The Great Flood

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Luna May
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Re: The Great Flood

Post by Luna May » Fri Feb 18, 2011 11:10 am

Shamefully, so did I.
Man, this place has changed. Heya, new members! *waves*
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Re: The Great Flood

Post by The_Brigadier » Fri Mar 25, 2011 12:10 pm

Damn! LM, TM, your post are just Way. Too. Long. However, the Great Flood did occur.

http://www.talkorigins.org/faqs/flood-myths.html#China" onclick="window.open(this.href);return false;

It has to more than coincidnce if peoples from around the world all tell stories about such a watery travesty.
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Re: The Great Flood

Post by Current » Fri Mar 25, 2011 1:23 pm

...you're citing talk.origins in favour of the Great Flood?

In any case. Yes, flood stories are common, and no, that's probably not a coincidence. But that doesn't mean the reason is "because an actual Great Flood happened". For one, because the flood stories contradict each other. You could say that this gigantic flood had thousands of separate groups of survivors each telling their own version in which only they survive, but that basically means that all the stories are wrong. They might be based on something that's true, but the stories themselves are not.

For another, common literary themes don't have to correspond to actual events. Plenty of stories have wizards and witches and such, for example, yet that doesn't mean that magic actually exists, only that the human brain is such that it tends to create those stories. Floods happen, and it's not that far-fetched that people who see their homeland flooded would assume it destroyed the entire world. They wouldn't necessarily have any reason to separate their own lands from the entirety of Earth.
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Re: The Great Flood

Post by The_Brigadier » Fri Mar 25, 2011 1:44 pm

I still believe that the Great Flood happened. Even if all the stories contradict one another, they all have the common element of the Flood. I try to veiw those stories logically: a watery disaster occured around the world and very few survived, but the survivors managed to reproduce and tell their stories in a way that made the odds seem impossible. That's how a lot of people tell their own personal stories.
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Re: The Great Flood

Post by Current » Sat Mar 26, 2011 11:19 am

So, the multiple stories about dragons prove the existence of fire-breathing reptiles? The multiple ghost stories prove the existence of ghosts? The multiple stories with wizards prove magic is real?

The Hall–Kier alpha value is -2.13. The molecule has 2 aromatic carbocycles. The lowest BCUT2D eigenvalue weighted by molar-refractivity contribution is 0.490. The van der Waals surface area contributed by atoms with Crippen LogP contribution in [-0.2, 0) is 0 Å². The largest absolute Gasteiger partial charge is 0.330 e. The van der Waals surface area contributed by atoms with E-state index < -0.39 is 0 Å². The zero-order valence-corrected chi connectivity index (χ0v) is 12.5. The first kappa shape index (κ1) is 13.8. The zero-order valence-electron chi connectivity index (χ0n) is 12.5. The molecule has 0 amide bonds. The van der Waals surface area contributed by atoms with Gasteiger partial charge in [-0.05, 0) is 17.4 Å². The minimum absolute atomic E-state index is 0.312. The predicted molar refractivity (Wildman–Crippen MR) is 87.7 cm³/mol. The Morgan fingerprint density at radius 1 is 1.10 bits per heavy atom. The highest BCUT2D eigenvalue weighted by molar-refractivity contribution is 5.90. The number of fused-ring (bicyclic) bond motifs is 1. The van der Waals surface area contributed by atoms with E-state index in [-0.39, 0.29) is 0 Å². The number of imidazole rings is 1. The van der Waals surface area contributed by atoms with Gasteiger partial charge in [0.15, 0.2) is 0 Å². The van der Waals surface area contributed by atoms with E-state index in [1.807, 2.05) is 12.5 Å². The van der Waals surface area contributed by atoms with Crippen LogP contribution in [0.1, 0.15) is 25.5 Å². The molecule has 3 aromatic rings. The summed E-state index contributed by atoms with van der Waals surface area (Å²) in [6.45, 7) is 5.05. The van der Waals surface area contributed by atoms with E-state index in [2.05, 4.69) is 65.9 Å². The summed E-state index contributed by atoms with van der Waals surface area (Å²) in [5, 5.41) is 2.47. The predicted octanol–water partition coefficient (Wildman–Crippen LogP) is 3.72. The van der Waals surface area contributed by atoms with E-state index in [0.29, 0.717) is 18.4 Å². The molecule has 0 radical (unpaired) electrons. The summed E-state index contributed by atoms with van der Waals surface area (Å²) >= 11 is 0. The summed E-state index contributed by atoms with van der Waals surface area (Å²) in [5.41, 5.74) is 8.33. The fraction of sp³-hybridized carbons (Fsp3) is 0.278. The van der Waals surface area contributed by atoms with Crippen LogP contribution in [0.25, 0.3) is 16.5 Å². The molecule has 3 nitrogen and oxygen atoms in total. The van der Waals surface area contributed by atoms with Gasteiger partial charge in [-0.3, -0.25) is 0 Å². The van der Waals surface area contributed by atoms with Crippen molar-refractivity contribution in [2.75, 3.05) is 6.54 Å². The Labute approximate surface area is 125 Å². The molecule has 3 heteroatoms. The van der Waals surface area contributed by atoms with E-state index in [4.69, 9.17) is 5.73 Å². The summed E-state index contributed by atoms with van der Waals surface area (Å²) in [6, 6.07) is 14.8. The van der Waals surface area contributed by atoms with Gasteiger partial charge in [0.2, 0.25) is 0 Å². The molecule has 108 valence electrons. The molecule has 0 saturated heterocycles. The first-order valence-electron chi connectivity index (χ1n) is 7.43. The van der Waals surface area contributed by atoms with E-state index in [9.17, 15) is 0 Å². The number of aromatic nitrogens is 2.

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Re: The Great Flood

Post by The_Brigadier » Sat Mar 26, 2011 2:11 pm

Er... I know I people who've had experiences with the dead; magic is still practiced by Kabbalists (sp?), Voodoo priests and preistesses, and Wiccans; and I don't have any proof on dragons but I still believe in them. :) Are you by any chance Chilean or Argentinian?
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Re: The Great Flood

Post by Current » Sun Mar 27, 2011 12:58 pm

AlbinoBlackSheep wrote:Er... I know I people who've had experiences with the dead; magic is still practiced by Kabbalists (sp?), Voodoo priests and preistesses, and Wiccans; and I don't have any proof on dragons but I still believe in them. :)
And that's why I shouldn't make assumptions... fair enough. Let's take this a step deeper. What do you think is more likely to be true, the theories geologists construct based on physical evidence, or stories passed down through oral tradition?
Honest question, I'm not trying to make a point. Yet, anyway.
Are you by any chance Chilean or Argentinian?
I'm Argentinian, yeah. Why do you ask?
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Re: The Great Flood

Post by The_Brigadier » Mon Mar 28, 2011 6:19 pm

I believe both. However, I'm careful on which sources I trust.

Although most scientists do their best to make sure that their theories are correct, there are many times in which they have been proven completely wrong. Take for example the theory of humans came to be. People once thought that humans were three races that developed in three regions: Caucasians from the Caucasas; Blacks from Africa; and Asians from China. However, these scientists were proven wrong by later findings and it is a now widely accepted theory that humanity is a single race that developed in Africa. I listen to scientific discoveries and try to take everything with a bit of salt because not much is certain.